Newsflash. I have officially become my mother. I don’t mean how I look (do I?!) but how she kept herself looking good, her and her friends’ beauty habits, their daily and weekly “maintenance” but without the Cross-Your-Heart Bra and the chocolate Exlax (children of the 70’s will know what I’m talking about) before the weekly Weight Watchers weigh-in. One of the things my mum and lots of women like her did was to have their hair done at the salon on a weekly basis.
Fortunately, we are no longer slave to these routines, right? We are modern and free of beauty burdens. Actually I wonder if the only thing that’s really changed is products themselves. Last time I looked a load of people were going on about waist-cinchers and of course there’s the dreaded Spanx and even worse for the top half.
Anyway, now that I am officially long-haired, I have more work to do! Keeping it clean and styled is almost a full-time job and I already have one of those, one which feels like a job and half in terms of time than one, so sometimes I just don’t feel like doing it myself. My solution, in recent times, has been to take measures never before imagined: I go to a salon to have my hair washed and blown out. The guilt! The decadence! The time-saving! It’s so SHAMPOO.
I have never had long hair before. It was never something that I aspired to. When I was little, I found having lots of hair so hot in the summer that I begged to have my hair cut short, and so began a lifetime of funky cuts. As a teenager the struggle was with very curly hair in a humid climate…shorter worked better, otherwise I was a mass of ringlets in the shape of a triangle. Fortunately it was the time of Bananarama and all things hair, so my crazy big hair was acceptable. Head scarves were my friends. Also living in Britain had something to do with the culture of interesting hair – we were meant to be stylish and edgy and cool and long hair was never a requirement of beauty, and not very popular, thank goodness.
The angled and layered haircuts continued for most of my life, I even had a pixie (brunette) and a try at a strangely layered Sally Hershberger when I went back to blonde, until one day it occurred to me that I had never had long hair. By then I was in North America where the fun and different hairstyles were few and far between and the pressure for long hair seemed real…I don’t know, but I did begin to wonder what having long silky hair would be like. I decided to pull a “Madonna”and grow long hair in old(er) age!
Several years later, I think I have reached that goal. My hair is long. It gets caught in handbag straps, I can feel it on my back at the gym, it annoys me when it obscures my vision but the reason I know it is properly long hair is because my hairdresser friends tell me so. They also tell me they like it a lot, in fact strangers tell me me I have good hair, and it’s “grown” on me too, so it’ll be around for a while “longer” I think. Pardon all the puns, I couldn’t help myself.
Caring for long hair is definitely a chore. Nobody tells you that. And the decision to pay someone else to take care of the hair wasn’t even a conscious one, it just happened. I had a big party to go to, and asked my fantastic hairdresser at the time if he would give me a “do” which turned out to be a lovely 60’s inspired big blowout. And so it began. When I realised that I could get my hair done by someone else in an hour, while having a coffee and catching up on British Vogue, it no longer seemed worth spending two doing it myself.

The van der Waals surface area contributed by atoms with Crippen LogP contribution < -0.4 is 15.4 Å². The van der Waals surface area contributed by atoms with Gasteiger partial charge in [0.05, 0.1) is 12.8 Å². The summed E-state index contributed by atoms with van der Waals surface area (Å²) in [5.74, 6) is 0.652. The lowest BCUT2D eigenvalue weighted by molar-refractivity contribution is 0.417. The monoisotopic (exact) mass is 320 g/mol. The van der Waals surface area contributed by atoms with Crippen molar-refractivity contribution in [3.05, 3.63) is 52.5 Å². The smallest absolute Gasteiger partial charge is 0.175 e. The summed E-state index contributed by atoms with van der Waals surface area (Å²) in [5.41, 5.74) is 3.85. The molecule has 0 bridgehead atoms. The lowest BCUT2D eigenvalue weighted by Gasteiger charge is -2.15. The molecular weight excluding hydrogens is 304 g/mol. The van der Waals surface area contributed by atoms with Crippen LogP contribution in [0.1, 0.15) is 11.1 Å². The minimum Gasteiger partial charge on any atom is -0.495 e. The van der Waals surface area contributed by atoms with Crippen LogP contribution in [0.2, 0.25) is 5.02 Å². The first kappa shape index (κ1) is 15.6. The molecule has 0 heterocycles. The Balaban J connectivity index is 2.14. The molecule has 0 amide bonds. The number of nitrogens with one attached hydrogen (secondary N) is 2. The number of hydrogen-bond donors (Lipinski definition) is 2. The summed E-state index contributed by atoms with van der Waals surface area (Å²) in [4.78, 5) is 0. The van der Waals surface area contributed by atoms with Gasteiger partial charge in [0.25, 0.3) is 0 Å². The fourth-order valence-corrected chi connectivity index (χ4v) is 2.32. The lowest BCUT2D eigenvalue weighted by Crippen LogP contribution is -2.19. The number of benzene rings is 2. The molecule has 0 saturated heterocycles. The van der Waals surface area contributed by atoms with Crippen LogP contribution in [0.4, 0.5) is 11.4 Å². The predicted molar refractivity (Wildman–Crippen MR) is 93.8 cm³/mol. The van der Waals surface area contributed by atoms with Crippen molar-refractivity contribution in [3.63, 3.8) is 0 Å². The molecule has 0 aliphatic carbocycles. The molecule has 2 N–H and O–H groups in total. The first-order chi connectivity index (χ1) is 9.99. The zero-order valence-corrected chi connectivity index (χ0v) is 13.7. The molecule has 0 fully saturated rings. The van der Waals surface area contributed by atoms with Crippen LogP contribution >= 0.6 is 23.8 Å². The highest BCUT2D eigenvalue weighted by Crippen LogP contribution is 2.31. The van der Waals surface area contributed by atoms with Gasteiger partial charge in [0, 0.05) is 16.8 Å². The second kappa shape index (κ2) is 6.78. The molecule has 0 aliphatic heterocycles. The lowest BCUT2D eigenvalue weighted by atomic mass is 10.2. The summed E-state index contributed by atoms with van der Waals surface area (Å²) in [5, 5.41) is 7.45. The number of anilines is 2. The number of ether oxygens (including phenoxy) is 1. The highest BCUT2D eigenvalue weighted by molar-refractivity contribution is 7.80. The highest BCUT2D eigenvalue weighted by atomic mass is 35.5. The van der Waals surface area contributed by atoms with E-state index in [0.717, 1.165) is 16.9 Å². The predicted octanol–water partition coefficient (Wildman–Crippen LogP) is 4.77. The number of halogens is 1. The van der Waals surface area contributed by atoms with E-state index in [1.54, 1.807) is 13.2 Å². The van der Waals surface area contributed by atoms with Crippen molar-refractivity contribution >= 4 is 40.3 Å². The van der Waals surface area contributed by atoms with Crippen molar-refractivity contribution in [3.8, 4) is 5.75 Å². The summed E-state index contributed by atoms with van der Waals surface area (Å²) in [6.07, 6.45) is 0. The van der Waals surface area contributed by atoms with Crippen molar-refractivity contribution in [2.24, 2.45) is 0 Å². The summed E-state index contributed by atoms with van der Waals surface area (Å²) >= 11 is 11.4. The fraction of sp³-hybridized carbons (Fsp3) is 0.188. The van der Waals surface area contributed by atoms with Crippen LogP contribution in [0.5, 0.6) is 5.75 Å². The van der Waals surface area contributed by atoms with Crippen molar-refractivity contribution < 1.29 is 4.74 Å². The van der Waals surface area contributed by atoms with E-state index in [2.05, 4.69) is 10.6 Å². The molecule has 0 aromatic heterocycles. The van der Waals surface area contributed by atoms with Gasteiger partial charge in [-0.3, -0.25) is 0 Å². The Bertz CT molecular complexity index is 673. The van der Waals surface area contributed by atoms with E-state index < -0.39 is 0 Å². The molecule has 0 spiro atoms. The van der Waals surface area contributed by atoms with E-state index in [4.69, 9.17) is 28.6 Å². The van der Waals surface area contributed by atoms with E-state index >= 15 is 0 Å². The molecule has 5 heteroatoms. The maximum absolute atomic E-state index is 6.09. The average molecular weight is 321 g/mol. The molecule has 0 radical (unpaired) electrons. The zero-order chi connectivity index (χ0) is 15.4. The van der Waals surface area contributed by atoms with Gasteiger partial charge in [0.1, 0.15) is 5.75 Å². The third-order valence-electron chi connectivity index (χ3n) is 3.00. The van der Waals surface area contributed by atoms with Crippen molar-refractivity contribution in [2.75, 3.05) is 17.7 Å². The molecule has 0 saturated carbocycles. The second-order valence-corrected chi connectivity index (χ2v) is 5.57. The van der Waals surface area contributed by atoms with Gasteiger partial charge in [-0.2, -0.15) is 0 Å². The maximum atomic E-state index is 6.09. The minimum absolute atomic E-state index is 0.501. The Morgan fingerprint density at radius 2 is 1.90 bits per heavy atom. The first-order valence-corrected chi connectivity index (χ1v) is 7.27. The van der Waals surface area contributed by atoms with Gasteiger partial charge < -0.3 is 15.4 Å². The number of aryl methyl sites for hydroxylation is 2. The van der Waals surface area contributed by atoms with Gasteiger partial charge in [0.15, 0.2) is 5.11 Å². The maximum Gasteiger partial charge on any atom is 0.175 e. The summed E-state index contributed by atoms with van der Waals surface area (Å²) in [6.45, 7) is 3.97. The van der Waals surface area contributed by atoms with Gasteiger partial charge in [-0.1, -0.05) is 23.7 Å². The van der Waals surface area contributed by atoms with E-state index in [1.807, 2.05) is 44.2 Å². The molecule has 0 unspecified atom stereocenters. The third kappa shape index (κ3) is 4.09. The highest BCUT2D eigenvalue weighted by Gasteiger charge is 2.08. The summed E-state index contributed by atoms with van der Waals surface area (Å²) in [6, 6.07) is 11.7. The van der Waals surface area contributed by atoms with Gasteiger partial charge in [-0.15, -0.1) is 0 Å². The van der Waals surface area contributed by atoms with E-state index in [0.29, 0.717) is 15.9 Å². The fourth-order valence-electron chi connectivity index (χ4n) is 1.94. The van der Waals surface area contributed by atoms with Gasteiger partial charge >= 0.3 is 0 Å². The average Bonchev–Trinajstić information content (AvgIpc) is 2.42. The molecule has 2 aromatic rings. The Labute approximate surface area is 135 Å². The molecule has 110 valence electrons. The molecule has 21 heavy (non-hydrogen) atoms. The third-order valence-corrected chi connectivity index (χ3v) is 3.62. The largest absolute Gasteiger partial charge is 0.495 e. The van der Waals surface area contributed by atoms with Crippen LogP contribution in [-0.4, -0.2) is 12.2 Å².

Where I now live, there are lots of places to go for a shampoo/blow dry. Warren Beatty sadly no longer makes house calls. When I first started doing this, I found the brilliant Dave who was in Vancouver at Heartbreaker salon, having left his own place in Dalston to follow his girlfriend to Canada. Dave and his New Zealand lady married and moved to NZ to start their family, and the hunt for someone who could wield a good dryer and an enormous round brush started again (my hair is still very curly and although I can do long, I can’t do curly and long, unless it’s on a beach. I would like like an enormous poodle. Or Brian May. Another reference for old people).
Thankfully I have found someone really good at an Aveda salon just minutes from my house. Saving both time and petrol cos Heartbreaker was a good 25 minutes drive.
Apparently I am not the only one who needs a weekly appointment. North America is full of long-hair ladies. Blokes too, but I have yet to see one at a salon, as they favour the yoga topknot at the moment. I found this article on the growth of this part of the beauty business….
….and if this is happening recently in Canada then you know it’s been going on everywhere else for ages (sorry Canada, but you are a little behind the times). So I will continue to go somewhere to get clean and styled hair, and enjoy it for the historical and cultural context, and as a luxury for me; an hour where I don’t have to really do anything. As long as the pocket book allows.
Did you know that the pre-Spanx generations knew how to keep it all tucked in? My mum’s generation had the Twenty-Four Hour Girdle. Imagine that. Twenty-four hours with Spanx and you’d be asphyxiated.